Monday, May 17, 2010

"Race Hub" Discovers The Power Of The Hour


Ever since SPEED rolled-out the weekday program called Race Hub, it has been fun to watch the series try to find its footing on the slippery slope of NASCAR TV news.

Back in 2007, ESPN introduced NASCAR Now with disastrous results. The network had to step-in rather quickly and try to figure out how to solve the credibility and knowledge gaps that existed between the "Bristol gang" and the NASCAR community in North Carolina.

Click here to read a TDP column from May of 2007 that describes the first day that big time change came to the NASCAR Now set. After months of chaos, one of those NASCAR TV types showed up to host the show. Only he wasn't from North Carolina, he was from Rhode Island. His name was Allen Bestwick.

Here are some excerpts from that column:

After an endless moving disaster of "NASCAR illiterate" hosts since February, one of the most respected NASCAR broadcasters was in Bristol, CT. Reporters Marty Smith and Terry Blount did the best they could to hide the smirks on their faces, but they knew well in advance that there was a new sheriff in town.

It may have been the first time for many ESPN staffers that they experienced a true NASCAR broadcaster hosting "their" show. If there was ever a moment when the glaring difference between "those who know" NASCAR and "those who ESPN says know" NASCAR was front-and-center, this was it. Can you imagine if ESPN used Bestwick on the one hour NASCAR Now Monday show? That would make any fan smile.


Needless to say, the rest is history. ESPN did use Bestwick for the Monday show, asked veteran Mike Massaro to host fulltime and hired Nicole Briscoe away from SPEED where she was in the middle of her own on-air disaster. Today, NASCAR Now is the flagship show for ESPN's coverage of the sport.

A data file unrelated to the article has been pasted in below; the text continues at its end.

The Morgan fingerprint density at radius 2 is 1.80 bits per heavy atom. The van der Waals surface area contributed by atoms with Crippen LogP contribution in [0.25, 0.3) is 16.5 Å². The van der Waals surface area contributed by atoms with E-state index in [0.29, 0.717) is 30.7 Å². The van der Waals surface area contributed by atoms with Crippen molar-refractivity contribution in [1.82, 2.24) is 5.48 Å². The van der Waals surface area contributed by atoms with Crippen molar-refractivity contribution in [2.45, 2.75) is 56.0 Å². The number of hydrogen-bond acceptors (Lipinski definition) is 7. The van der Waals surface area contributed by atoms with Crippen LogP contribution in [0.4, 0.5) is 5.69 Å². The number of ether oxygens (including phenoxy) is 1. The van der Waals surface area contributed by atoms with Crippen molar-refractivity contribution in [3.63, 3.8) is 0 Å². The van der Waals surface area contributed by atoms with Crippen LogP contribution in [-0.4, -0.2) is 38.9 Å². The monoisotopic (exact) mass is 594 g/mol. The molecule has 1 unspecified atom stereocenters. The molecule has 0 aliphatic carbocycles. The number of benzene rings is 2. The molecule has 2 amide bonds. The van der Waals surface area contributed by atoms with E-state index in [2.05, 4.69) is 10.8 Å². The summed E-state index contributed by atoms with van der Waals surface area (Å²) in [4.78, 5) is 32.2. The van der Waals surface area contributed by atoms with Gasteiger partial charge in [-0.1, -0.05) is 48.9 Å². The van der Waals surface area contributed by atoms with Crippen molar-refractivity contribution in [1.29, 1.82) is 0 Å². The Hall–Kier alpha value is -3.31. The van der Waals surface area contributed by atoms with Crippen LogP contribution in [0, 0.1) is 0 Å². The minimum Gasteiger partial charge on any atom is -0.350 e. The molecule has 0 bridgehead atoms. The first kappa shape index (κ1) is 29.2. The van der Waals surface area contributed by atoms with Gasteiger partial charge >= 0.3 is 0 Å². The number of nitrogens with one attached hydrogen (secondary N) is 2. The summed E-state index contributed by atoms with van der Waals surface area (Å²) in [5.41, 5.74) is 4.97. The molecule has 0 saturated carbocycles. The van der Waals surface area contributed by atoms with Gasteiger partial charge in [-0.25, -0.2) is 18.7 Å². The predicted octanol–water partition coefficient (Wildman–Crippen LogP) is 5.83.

As we watch SPEED try to get organized, it's easy to understand what Race Hub has to offer. As real estate folks always say it's location, location, location. Most of the NASCAR shops are just a short drive away from the SPEED studios. As this show has grown, studio guests have become a centerpiece.

The network is still gun-shy and continues to use two co-hosts for a thirty minute pre-recorded show. This week, SPEED extended the weekday programs to one hour. Monday, TV viewers found out just how powerful that can be.

Race Hub was finally loaded with a mix of personalities, features and news. In one-hour form, this could be a franchise series for SPEED.

Steve Byrnes is clearly the right host for this program. A studio veteran, Byrnes has been making his living on the road but has a long history of hosting indoor series. This unscripted environment plays to his strength. Monday showed once again his ability to keep a sense of humor about the sport even while asking the tough questions.

A good balance of multiple guests, edited features, race highlights and in-studio analysis set a tone that SPEED viewers just don't get on any other program. Jeff Hammond was in the studio Monday and again reminded us of just how much more he has to offer than his current Hollywood Hotel role. Hammond and Byrnes are a great pair on TV and it showed.